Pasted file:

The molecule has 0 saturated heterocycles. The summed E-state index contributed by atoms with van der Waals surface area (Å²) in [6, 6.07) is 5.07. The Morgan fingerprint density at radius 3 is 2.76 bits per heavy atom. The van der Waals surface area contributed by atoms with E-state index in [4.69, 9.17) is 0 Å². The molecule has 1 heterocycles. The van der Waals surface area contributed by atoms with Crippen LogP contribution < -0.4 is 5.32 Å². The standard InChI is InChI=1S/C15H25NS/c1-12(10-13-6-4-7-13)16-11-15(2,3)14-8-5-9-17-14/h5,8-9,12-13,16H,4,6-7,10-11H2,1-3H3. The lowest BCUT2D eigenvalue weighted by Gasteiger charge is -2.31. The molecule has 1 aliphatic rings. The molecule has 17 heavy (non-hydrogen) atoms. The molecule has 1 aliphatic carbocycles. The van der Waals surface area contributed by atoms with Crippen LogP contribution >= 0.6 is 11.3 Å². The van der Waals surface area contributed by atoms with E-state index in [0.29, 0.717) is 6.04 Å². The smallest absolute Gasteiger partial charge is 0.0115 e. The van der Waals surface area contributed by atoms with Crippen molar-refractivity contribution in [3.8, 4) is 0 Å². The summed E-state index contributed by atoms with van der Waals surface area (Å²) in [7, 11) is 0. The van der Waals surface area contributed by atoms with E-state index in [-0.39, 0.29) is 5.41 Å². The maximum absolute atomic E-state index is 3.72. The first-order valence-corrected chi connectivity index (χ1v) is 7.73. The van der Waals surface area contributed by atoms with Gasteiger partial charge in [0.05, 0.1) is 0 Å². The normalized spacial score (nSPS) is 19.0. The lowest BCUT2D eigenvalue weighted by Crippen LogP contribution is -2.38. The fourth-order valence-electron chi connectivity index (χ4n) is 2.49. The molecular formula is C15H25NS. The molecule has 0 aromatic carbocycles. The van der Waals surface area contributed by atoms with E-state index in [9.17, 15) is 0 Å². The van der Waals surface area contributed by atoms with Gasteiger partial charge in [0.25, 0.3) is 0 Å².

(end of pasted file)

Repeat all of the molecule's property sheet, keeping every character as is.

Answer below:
The molecule has 0 saturated heterocycles. The summed E-state index contributed by atoms with van der Waals surface area (Å²) in [6, 6.07) is 5.07. The Morgan fingerprint density at radius 3 is 2.76 bits per heavy atom. The van der Waals surface area contributed by atoms with E-state index in [4.69, 9.17) is 0 Å². The molecule has 1 heterocycles. The van der Waals surface area contributed by atoms with Crippen LogP contribution < -0.4 is 5.32 Å². The standard InChI is InChI=1S/C15H25NS/c1-12(10-13-6-4-7-13)16-11-15(2,3)14-8-5-9-17-14/h5,8-9,12-13,16H,4,6-7,10-11H2,1-3H3. The lowest BCUT2D eigenvalue weighted by Gasteiger charge is -2.31. The molecule has 1 aliphatic rings. The molecule has 17 heavy (non-hydrogen) atoms. The molecule has 1 aliphatic carbocycles. The van der Waals surface area contributed by atoms with Crippen LogP contribution >= 0.6 is 11.3 Å². The van der Waals surface area contributed by atoms with E-state index in [0.29, 0.717) is 6.04 Å². The smallest absolute Gasteiger partial charge is 0.0115 e. The van der Waals surface area contributed by atoms with Crippen molar-refractivity contribution in [3.8, 4) is 0 Å². The summed E-state index contributed by atoms with van der Waals surface area (Å²) in [7, 11) is 0. The van der Waals surface area contributed by atoms with E-state index in [-0.39, 0.29) is 5.41 Å². The maximum absolute atomic E-state index is 3.72. The first-order valence-corrected chi connectivity index (χ1v) is 7.73. The van der Waals surface area contributed by atoms with Gasteiger partial charge in [0.05, 0.1) is 0 Å². The normalized spacial score (nSPS) is 19.0. The lowest BCUT2D eigenvalue weighted by Crippen LogP contribution is -2.38. The fourth-order valence-electron chi connectivity index (χ4n) is 2.49. The molecular formula is C15H25NS. The molecule has 0 aromatic carbocycles. The van der Waals surface area contributed by atoms with E-state index in [9.17, 15) is 0 Å². The van der Waals surface area contributed by atoms with Gasteiger partial charge in [0.25, 0.3) is 0 Å².